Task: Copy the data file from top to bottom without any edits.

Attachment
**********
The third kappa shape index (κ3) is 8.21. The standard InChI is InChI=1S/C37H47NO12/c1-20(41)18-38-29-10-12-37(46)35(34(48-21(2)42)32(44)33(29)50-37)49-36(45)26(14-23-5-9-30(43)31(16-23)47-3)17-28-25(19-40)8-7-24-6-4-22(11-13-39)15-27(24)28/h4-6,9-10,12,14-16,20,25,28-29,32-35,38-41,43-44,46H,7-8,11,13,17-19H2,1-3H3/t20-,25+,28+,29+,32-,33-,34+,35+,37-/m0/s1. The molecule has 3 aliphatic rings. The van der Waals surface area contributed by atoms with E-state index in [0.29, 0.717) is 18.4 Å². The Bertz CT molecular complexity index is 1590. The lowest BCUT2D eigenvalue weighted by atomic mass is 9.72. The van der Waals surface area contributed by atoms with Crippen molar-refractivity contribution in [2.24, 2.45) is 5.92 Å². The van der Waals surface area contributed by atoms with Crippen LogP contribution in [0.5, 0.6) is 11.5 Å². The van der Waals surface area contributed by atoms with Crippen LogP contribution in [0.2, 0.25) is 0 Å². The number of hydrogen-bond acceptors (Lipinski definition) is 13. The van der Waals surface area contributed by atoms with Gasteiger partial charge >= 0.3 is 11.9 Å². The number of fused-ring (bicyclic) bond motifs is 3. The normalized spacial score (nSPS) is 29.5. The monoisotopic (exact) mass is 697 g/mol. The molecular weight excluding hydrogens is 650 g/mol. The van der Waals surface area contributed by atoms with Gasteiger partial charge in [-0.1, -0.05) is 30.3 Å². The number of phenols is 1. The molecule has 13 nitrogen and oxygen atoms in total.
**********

The third kappa shape index (κ3) is 8.21. The standard InChI is InChI=1S/C37H47NO12/c1-20(41)18-38-29-10-12-37(46)35(34(48-21(2)42)32(44)33(29)50-37)49-36(45)26(14-23-5-9-30(43)31(16-23)47-3)17-28-25(19-40)8-7-24-6-4-22(11-13-39)15-27(24)28/h4-6,9-10,12,14-16,20,25,28-29,32-35,38-41,43-44,46H,7-8,11,13,17-19H2,1-3H3/t20-,25+,28+,29+,32-,33-,34+,35+,37-/m0/s1. The molecule has 3 aliphatic rings. The van der Waals surface area contributed by atoms with E-state index in [0.29, 0.717) is 18.4 Å². The Bertz CT molecular complexity index is 1590. The lowest BCUT2D eigenvalue weighted by atomic mass is 9.72. The van der Waals surface area contributed by atoms with Crippen molar-refractivity contribution in [2.24, 2.45) is 5.92 Å². The van der Waals surface area contributed by atoms with Crippen LogP contribution in [0.5, 0.6) is 11.5 Å². The van der Waals surface area contributed by atoms with Crippen LogP contribution in [0.2, 0.25) is 0 Å². The number of hydrogen-bond acceptors (Lipinski definition) is 13. The van der Waals surface area contributed by atoms with Gasteiger partial charge >= 0.3 is 11.9 Å². The number of fused-ring (bicyclic) bond motifs is 3. The normalized spacial score (nSPS) is 29.5. The monoisotopic (exact) mass is 697 g/mol. The molecular weight excluding hydrogens is 650 g/mol. The van der Waals surface area contributed by atoms with Gasteiger partial charge in [-0.1, -0.05) is 30.3 Å². The number of phenols is 1. The molecule has 13 nitrogen and oxygen atoms in total.